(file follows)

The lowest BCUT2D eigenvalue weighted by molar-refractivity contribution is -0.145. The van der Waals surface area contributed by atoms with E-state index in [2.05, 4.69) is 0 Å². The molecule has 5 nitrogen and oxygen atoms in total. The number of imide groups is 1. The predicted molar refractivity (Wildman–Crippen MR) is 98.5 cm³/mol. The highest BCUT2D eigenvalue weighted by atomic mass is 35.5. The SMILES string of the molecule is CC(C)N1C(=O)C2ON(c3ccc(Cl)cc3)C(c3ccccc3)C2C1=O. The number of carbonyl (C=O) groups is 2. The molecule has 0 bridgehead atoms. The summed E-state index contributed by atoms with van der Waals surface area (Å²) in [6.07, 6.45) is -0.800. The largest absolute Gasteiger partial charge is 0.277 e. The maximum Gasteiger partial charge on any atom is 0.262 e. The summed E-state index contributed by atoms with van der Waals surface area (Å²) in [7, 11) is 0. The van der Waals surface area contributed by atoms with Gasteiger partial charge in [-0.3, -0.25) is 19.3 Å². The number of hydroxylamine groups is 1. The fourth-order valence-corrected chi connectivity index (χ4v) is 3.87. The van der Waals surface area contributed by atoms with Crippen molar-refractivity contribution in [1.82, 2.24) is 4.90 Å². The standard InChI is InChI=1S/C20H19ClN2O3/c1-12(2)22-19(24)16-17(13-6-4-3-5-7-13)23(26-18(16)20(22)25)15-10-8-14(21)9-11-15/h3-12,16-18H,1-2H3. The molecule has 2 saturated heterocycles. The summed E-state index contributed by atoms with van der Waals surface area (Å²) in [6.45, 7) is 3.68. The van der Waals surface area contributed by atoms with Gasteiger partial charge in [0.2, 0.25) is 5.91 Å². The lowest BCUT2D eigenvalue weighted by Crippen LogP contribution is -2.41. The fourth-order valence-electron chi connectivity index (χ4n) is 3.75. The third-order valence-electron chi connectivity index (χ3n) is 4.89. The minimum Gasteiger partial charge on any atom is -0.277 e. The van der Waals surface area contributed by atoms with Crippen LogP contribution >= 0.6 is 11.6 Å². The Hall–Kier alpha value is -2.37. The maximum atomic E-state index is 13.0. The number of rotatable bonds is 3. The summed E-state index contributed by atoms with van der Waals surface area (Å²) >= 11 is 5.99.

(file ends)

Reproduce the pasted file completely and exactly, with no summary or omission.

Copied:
The lowest BCUT2D eigenvalue weighted by molar-refractivity contribution is -0.145. The van der Waals surface area contributed by atoms with E-state index in [2.05, 4.69) is 0 Å². The molecule has 5 nitrogen and oxygen atoms in total. The number of imide groups is 1. The predicted molar refractivity (Wildman–Crippen MR) is 98.5 cm³/mol. The highest BCUT2D eigenvalue weighted by atomic mass is 35.5. The SMILES string of the molecule is CC(C)N1C(=O)C2ON(c3ccc(Cl)cc3)C(c3ccccc3)C2C1=O. The number of carbonyl (C=O) groups is 2. The molecule has 0 bridgehead atoms. The summed E-state index contributed by atoms with van der Waals surface area (Å²) in [6.07, 6.45) is -0.800. The largest absolute Gasteiger partial charge is 0.277 e. The maximum Gasteiger partial charge on any atom is 0.262 e. The summed E-state index contributed by atoms with van der Waals surface area (Å²) in [7, 11) is 0. The van der Waals surface area contributed by atoms with Gasteiger partial charge in [-0.3, -0.25) is 19.3 Å². The number of hydroxylamine groups is 1. The fourth-order valence-corrected chi connectivity index (χ4v) is 3.87. The van der Waals surface area contributed by atoms with Crippen molar-refractivity contribution in [1.82, 2.24) is 4.90 Å². The standard InChI is InChI=1S/C20H19ClN2O3/c1-12(2)22-19(24)16-17(13-6-4-3-5-7-13)23(26-18(16)20(22)25)15-10-8-14(21)9-11-15/h3-12,16-18H,1-2H3. The molecule has 2 saturated heterocycles. The summed E-state index contributed by atoms with van der Waals surface area (Å²) in [6.45, 7) is 3.68. The van der Waals surface area contributed by atoms with Gasteiger partial charge in [0.2, 0.25) is 5.91 Å². The lowest BCUT2D eigenvalue weighted by Crippen LogP contribution is -2.41. The fourth-order valence-electron chi connectivity index (χ4n) is 3.75. The third-order valence-electron chi connectivity index (χ3n) is 4.89. The minimum Gasteiger partial charge on any atom is -0.277 e. The van der Waals surface area contributed by atoms with Crippen LogP contribution >= 0.6 is 11.6 Å². The Hall–Kier alpha value is -2.37. The maximum atomic E-state index is 13.0. The number of rotatable bonds is 3. The summed E-state index contributed by atoms with van der Waals surface area (Å²) >= 11 is 5.99.